The following are questions commonly posted on our discussion boards, along with answers and advice from responding members. In many cases, member answers have been expanded on sex without commitment other sources, and relevant links have been added for more information.
Our members are usually very generous with their advice and support. How can I relate to what my spouse is going through? How can I be supportive and understanding? How can my partner have spells where they seem perfectly normal and loving, while at other times they are completely irrational? If it comes to the point of involuntary commitment, will they ever forgive me? What level of responsibility can I logically expect from my partner? How can I best take care of my own physical and mental well-being, without making my partner feel neglected or abandoned?
How can I cope with my partner’s extreme emotional withdrawal? The symptoms are affecting our physical and sexual relationship – is there anything to be done? Living with a mentally ill partner is affecting my own thoughts – I have to remind myself who’s delusional! Many partners struggle to understand what their ill loved one deals with every day, so that they can better support and understand them.
One of the best things to do is find out as much as you can about schizophrenia as an illness. The Sights and Sounds of Schizophrenia’ – an NPR report with a virtual-reality simulation of what a person with schizophrenia might experience in day-to-day life. How can my partner go through spells where they seem perfectly normal and loving, while at other times they are completely irrational? As one husband put it, “I have been dealing with my wife’s SZ for 10 of our 20 years of marriage, and the one thing that I can tell you is this disease is so unpredictable.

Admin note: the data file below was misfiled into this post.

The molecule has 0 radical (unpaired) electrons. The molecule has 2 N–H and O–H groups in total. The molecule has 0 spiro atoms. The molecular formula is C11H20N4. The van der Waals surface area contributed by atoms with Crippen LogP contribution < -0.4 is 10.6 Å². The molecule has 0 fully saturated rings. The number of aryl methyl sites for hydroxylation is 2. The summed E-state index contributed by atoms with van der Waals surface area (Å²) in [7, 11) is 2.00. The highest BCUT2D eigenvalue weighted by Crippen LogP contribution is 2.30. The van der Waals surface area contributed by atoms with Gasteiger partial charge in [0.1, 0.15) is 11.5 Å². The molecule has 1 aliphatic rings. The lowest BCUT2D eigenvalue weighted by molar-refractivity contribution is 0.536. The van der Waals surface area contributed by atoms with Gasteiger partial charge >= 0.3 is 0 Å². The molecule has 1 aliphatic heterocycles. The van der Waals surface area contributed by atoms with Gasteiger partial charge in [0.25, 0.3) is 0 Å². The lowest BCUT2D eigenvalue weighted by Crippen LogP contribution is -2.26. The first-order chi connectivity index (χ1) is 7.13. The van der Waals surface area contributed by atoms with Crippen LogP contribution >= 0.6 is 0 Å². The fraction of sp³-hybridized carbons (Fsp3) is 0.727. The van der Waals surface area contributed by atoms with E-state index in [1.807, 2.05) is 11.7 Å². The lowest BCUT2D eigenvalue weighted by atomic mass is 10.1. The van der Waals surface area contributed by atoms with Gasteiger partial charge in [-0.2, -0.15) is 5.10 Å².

Just when you think things are stablizing a relapse occurs, or just when you think things can’t get any worse they can suddenly take a turn for the better. It’s always a good idea to have a “get better” and “get worse” plan in case your partner’s illness takes a turn one way or the other – know your resources, who you can call on for help, and what you will do in each case. Getting a treatment plan and sticking to it is a vital part of symptom control – medication is the best tool we have right now to deal with schizophrenia symptoms. Working and communicating with your partner’s treating psychiatrist is also important – because of the lack of insight that often affects people with schizophrenia, they sometimes don’t share everything about their illness experience with their doctors.